Courtesy of Elizabeth Wickham
Remember the days before kids had cell phones at swim meets? Our kids would sit under the pop-up tents, laughing and playing games like speed or Catch Phrase. A few years later, they sat under the same tent, chilling with their phones, not talking to each other. What happened?
If your kids are on their cell phones before they say good morning to you, or you see your family sitting at the dinner table texting and checking out social media, maybe it’s time to take action. Problems with social media and our cell phones extend beyond our children. It was a wake up call for me to hear, “Hey, Mom, put your phone down! I’m here and want to be with you.”
Here are a few thoughts about social media and smart phones:
Dopamine Addiction Is Real
Checking our number of likes, texts, etc. gives us a jolt of dopamine. That’s why we get addicted to our phones. Social media and cell phones are not much different than other highly addictive substances like tobacco or alcohol. When teenage brains are exposed to dopamine, they get hooked and their brains get hardwired. Social media can prevent our kids from developing personal relationships and may lead to depression and being unable to handle stress.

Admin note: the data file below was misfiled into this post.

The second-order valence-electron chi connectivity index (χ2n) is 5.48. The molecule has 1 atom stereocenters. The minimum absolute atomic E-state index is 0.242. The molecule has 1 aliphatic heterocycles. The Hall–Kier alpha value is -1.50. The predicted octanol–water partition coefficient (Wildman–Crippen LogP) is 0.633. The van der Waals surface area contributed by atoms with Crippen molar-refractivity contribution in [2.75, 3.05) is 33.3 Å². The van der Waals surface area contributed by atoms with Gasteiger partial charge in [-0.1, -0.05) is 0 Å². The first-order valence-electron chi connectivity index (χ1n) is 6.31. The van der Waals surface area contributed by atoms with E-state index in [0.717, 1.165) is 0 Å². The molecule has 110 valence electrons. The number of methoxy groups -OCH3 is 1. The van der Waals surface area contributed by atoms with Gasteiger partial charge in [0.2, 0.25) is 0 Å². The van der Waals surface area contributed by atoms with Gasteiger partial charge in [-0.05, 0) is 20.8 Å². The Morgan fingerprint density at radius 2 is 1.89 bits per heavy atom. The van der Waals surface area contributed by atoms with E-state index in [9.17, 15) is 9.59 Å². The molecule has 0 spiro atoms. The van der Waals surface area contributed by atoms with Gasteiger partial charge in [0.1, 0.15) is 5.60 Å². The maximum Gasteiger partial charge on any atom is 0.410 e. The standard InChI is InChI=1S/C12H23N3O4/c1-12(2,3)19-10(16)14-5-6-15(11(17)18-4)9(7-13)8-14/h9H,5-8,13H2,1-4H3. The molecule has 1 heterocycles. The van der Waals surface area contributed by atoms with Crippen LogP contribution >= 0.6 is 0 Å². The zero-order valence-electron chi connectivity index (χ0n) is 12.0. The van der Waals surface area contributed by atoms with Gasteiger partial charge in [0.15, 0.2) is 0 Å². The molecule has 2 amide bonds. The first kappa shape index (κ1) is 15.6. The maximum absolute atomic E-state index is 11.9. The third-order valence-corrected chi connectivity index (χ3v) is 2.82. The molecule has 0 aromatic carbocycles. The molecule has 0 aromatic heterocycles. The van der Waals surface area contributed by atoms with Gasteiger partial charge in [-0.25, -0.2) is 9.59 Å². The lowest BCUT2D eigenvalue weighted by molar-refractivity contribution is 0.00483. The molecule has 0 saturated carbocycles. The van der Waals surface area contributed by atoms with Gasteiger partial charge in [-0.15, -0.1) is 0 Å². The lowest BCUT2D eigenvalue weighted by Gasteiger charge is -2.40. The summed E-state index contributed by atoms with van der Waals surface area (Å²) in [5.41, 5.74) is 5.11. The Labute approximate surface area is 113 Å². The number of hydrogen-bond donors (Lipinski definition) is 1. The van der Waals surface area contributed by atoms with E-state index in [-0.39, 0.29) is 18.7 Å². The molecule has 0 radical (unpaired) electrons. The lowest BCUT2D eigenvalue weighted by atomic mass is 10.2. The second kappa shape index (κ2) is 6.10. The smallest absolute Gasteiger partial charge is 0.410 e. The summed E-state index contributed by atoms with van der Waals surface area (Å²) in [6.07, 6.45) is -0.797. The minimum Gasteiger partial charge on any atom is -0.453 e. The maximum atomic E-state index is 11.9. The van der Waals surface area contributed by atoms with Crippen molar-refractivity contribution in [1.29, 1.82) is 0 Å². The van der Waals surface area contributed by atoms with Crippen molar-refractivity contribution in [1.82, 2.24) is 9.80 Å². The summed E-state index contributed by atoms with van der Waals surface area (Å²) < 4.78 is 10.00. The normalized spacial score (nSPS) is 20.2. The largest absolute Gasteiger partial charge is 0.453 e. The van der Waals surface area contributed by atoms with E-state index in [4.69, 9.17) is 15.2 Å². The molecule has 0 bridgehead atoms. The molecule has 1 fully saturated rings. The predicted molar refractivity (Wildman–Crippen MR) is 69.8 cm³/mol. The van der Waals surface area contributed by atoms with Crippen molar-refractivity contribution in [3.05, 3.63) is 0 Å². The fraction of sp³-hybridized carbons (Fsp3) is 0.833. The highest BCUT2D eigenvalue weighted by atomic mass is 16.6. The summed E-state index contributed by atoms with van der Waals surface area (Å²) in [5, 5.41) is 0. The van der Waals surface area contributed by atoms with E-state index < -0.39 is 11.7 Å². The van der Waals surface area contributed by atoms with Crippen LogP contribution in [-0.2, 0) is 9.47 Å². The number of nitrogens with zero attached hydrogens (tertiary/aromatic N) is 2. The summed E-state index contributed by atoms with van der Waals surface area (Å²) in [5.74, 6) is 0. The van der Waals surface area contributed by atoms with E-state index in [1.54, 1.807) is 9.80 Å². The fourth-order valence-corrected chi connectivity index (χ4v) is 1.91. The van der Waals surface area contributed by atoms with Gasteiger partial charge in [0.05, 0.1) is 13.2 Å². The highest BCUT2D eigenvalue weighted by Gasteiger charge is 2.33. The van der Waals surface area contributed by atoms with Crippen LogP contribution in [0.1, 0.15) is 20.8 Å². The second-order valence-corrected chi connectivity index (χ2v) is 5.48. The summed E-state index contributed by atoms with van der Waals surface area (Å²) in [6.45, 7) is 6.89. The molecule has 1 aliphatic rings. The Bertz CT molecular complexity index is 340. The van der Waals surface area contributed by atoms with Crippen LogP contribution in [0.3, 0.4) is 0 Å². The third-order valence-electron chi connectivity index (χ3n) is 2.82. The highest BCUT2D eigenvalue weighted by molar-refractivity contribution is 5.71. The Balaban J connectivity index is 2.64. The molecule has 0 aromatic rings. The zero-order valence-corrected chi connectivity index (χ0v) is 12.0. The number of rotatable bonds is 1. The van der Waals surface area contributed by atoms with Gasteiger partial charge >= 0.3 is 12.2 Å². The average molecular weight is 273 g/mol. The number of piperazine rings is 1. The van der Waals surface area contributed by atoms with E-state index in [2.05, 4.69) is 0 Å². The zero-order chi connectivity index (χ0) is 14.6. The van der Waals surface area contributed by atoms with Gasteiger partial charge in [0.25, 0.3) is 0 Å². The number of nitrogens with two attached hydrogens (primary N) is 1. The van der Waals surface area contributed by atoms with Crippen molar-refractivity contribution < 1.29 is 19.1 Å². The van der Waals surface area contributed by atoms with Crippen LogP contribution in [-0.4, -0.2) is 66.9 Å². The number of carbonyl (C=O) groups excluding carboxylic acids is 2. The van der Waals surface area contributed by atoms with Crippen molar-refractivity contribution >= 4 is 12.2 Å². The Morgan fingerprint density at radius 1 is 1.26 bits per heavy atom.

Limit Cell Phone and Social Media Use
Make your kitchen or dining room table a “no phone” area. Put all cell phones in the center of the table at a restaurant, so there’s no peeking at a phone on a lap. Our meals should be spent in the moment, with each other. When I was a kid, my mom limited the time we could watch TV. I think it’s reasonable to do the same with social media.
Disconnect From Social Media
Take a break as a family—whether it’s a day, a week or a month. Some families I know have tried this and they watched their children’s personalities change for the better. Social media makes it difficult for our children to get down time from peers, trying to fit in or bullying. We should create space and time for thoughtful reflection.
Monitor Your Child’s Social Media Accounts
My kids thought I over-reacted to posts on social media, so at one point they blocked me! They do agree it’s a good idea for parents of kids under 16 to monitor their social media. Make sure they aren’t posting things that their grandmother—or future college swim coach—would be embarrassed about. We need to talk to our children about how social media posts can follow and haunt them for years. Yes, some college coaches and employers check out social media before recruiting and hiring.
Do you have rules on social media for your family? Do you think swimmers should use their cell phones at meets?
Elizabeth Wickham volunteered for 14 years on her kids’ club team as board member, fundraiser, newsletter editor and “Mrs. meet manager.” She’s a writer with a bachelor of arts degree in editorial journalism from the University of Washington with a long career in public relations, marketing and advertising. Her stories have appeared in newspapers and magazines including the Los Angeles Times, Orange County Parenting and Ladybug. You can read more parenting tips on her blog: http://bleuwater.me/.